Just before 4 a.m. on Oct. 30, 2002, the local sheriff’s office in Danville, Virginia received a frantic call from a woman named Teresa Lewis, who relayed that her husband and stepson had been shot to death by an armed home intruder.
When authorities arrived at the scene, they found her stepson, C.J. Lewis, dead on the floor and her husband, Julian Lewis, clinging to life in the master bedroom. C.J., 25, was riddled with gunshot wounds and had been struck in the chest, abdomen, back, face, and neck, while Julian, 51, had sustained multiple shots to the abdomen.
Shortly after paramedics reached the home, however, he succumbed to his injuries.
Near Julian’s body, investigators discovered multiple shotgun shells, and outside the backdoor, there was a shoe impression that did not match any shoes from inside the home, according to Oxygen’s “Killer Couples.”
With a rash of recent burglaries in the area, authorities wondered if the father and son had been killed in a robbery gone bad, but that theory began to crumble as they dug deeper into Teresa’s account of the shooting.
Speaking with investigators, Teresa claimed she had been woken up by a noise and saw someone standing at the end of their bed, but she didn’t get a clear look of him. She said she then ran into the bathroom and barricaded herself inside as several gunshots went off.
Teresa’s demeanor while recounting the attack, however, was oddly calm, which sparked investigators’ suspicions, and once the autopsy reports came back from the medical examiner’s office, one detail stuck out to authorities — the approximate timing of C.J.’s death.
“This happened around 3:15, and Teresa didn’t call 911 until 3:55,” Pittsylvania County Sheriff’s Office Deputy Harris Silverman told “Killer Couples.”
Teresa claimed she waited in the bathroom after the shootings until she was sure the coast was clear, but 45 minutes seemed like a long time to wait when her loved ones were injured and dying.
Investigators decided to look into Teresa’s activities in the days since the shootings, and two incidents raised some major red flags.
Hours after the murder took place, Teresa called Julian’s boss and told him her husband would not be coming into work because he was the victim of a homicide. She then asked when she could come in to pick up his paycheck, and the manager explained that due to legalities, he could not release the funds to her.
Another eyebrow-raising incident occurred between Teresa and a teller at a local bank where Julian had an account. Teresa had a $50,000 check that she tried to cash, but when the teller noticed the signature was not a match to Julian’s, the bank refused to cash it, which made Teresa cause a scene.
“By those actions, it just made the finger just point more and more at her,” Pittsylvania County Sheriff’s Office Captain Corey Webb told producers.
Investigators decided to bring in Teresa for another interview as well as a polygraph, and during questioning, she had difficulty remembering key details about the shootings. The polygraph readout also revealed she was being deceptive with her answers.
When investigators asked her to divulge what she knew about the murders, Teresa said she knew who the killer was, but that she couldn’t “think of his name right off the bat.”
“Matt is all I can tell you,” she said in interview footage obtained by “Killer Couples.”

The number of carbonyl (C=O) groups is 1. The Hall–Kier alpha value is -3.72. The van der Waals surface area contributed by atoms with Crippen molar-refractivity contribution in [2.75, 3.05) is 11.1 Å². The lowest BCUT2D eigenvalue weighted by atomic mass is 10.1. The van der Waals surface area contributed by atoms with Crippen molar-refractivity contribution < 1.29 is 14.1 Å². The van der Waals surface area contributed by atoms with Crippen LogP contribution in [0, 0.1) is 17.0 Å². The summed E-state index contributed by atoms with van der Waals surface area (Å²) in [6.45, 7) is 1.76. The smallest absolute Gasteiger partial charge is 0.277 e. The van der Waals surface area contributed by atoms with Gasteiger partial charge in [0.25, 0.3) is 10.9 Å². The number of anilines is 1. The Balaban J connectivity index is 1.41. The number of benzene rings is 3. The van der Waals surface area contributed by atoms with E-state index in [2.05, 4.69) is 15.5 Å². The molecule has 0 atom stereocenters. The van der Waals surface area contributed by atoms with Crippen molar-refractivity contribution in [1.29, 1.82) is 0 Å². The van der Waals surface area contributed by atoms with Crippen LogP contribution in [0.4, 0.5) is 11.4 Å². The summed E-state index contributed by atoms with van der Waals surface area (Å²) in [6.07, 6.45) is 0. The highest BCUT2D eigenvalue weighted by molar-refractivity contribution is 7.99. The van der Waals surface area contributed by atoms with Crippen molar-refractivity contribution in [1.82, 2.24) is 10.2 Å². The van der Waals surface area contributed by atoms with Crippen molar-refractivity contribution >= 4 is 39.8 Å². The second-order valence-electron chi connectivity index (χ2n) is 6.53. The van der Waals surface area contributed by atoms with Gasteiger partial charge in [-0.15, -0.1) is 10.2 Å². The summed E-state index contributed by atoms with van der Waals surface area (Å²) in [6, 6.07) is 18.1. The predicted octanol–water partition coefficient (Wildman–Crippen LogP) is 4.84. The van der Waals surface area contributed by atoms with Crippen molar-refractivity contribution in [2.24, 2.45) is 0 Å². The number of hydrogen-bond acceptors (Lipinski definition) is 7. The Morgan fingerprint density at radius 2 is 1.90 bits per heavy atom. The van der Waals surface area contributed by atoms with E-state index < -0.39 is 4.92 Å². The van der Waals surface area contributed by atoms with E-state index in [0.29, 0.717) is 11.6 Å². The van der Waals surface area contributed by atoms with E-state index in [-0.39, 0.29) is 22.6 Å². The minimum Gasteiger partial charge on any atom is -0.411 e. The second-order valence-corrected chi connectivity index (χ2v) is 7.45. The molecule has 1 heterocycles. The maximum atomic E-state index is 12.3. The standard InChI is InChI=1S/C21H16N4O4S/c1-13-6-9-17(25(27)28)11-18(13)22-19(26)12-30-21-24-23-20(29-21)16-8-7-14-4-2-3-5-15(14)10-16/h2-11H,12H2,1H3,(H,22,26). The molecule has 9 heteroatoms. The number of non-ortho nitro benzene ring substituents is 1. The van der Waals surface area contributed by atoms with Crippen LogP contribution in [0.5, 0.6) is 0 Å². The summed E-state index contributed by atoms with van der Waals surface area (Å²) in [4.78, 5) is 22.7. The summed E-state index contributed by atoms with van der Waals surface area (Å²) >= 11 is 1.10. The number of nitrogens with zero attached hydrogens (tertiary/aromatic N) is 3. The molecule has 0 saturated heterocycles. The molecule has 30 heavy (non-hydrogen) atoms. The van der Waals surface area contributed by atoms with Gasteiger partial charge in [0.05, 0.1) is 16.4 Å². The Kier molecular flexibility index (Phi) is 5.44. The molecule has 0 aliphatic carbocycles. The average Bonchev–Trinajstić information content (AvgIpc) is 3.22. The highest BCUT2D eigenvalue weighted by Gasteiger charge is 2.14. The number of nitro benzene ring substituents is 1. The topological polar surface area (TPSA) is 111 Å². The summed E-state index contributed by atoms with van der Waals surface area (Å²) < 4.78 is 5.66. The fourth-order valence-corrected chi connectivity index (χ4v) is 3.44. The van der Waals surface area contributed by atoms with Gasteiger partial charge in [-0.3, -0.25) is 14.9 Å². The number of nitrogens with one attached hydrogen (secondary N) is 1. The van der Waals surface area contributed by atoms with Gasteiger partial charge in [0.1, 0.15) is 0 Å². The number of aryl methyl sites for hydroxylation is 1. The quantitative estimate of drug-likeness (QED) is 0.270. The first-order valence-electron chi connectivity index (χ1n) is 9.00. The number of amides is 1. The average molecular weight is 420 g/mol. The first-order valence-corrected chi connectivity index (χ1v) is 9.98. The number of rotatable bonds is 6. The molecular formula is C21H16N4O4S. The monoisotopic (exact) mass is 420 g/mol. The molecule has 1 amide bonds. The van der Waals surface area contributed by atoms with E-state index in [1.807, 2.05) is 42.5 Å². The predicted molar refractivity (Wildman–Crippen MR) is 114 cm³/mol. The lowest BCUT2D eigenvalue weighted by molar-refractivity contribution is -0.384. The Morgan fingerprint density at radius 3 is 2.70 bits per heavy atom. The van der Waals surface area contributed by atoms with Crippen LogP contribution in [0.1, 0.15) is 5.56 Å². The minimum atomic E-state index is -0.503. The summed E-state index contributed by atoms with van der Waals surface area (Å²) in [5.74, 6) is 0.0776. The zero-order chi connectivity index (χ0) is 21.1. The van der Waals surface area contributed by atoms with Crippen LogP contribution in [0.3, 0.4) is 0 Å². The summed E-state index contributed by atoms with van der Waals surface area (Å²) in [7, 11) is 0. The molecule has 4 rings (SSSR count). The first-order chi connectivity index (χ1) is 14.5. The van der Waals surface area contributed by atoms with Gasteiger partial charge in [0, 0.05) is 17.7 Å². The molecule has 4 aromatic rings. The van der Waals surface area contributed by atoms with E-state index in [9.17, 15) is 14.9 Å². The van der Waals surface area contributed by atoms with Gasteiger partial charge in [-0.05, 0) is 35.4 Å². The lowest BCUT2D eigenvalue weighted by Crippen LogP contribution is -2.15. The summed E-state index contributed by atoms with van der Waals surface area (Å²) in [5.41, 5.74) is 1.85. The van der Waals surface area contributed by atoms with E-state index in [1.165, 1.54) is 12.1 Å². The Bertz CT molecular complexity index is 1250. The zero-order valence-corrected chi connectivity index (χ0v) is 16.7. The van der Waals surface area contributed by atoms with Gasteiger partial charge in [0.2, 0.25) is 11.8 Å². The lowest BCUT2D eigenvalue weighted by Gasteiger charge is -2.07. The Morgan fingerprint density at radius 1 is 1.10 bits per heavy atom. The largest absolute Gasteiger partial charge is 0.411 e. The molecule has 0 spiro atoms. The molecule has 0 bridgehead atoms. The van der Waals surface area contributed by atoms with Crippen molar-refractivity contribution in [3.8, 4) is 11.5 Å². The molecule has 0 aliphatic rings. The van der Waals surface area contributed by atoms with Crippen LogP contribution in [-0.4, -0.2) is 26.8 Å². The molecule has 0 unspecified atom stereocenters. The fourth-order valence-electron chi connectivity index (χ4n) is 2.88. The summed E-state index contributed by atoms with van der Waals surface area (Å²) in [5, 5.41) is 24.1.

It didn’t take long before Teresa identified the man as Matthew Shallenberger, a 21-year-old she had befriended several weeks earlier after meeting him in the check-out line at a local store.
She gave him her phone number, and a few days later, the chance encounter turned into a sexual relationship. Within a week, the causal fling had escalated into a passionate affair.
Teresa confided in Shallenberger that her marriage was falling apart, and she claimed that Julian was dominant and abusive. She told authorities that she knew Shallenberger was going to murder her husband, but she did nothing to stop it.
Investigators went on to question Shallenberger, who admitted to the relationship and the fact that he owned a shotgun. He claimed, however, that he had nothing to do with the murders.
Shallenberger then consented to a search of his room, and under his bed, authorities found a shotgun. Inside his closet, they found two pairs of yellow rubber gloves and another shotgun.
“It had several shot shells in it. These shot shells are the same as what I found the other day at Teresa Lewis’ house. At that point, we were not gonna leave without him, and he was taken into custody,” Pittsylvania County Sheriff’s Office Captain Todd Berrett told producers.
After Shallenberger refused to talk, investigators turned back to Teresa, who then admitted there had been a second shooter — Shallenberger’s friend, Rodney Fuller, whom he had recruited to help with the murders.
Fuller was taken into custody and fully cooperated with authorities, confessing that he assisted Shallenberger in the slayings and that it had been all Teresa’s idea. He said that Teresa set up the murder-for-hire so she could collect on both Julian and C.J.’s life insurance policies, of which she was the beneficiary.
Following Fuller’s statement, all three suspects were arrested for the double homicide. Teresa was charged for capital murder, and Shallenberger and Fuller were charged with conspiracy to commit murder.
The two men reached a plea deal in exchange for agreeing to cooperate with the prosecution against Teresa. Meanwhile, Teresa also ended up pleading guilty in hopes of avoiding the death penalty.
For the two charges of capital murder, however, she was sentenced to death.
The men received life sentences.
In 2006, Shallenberger died by suicide behind bars. Four years later, Teresa was executed by lethal injection.
To learn more about the case, watch “Killer Couples” now on Oxygen.com.
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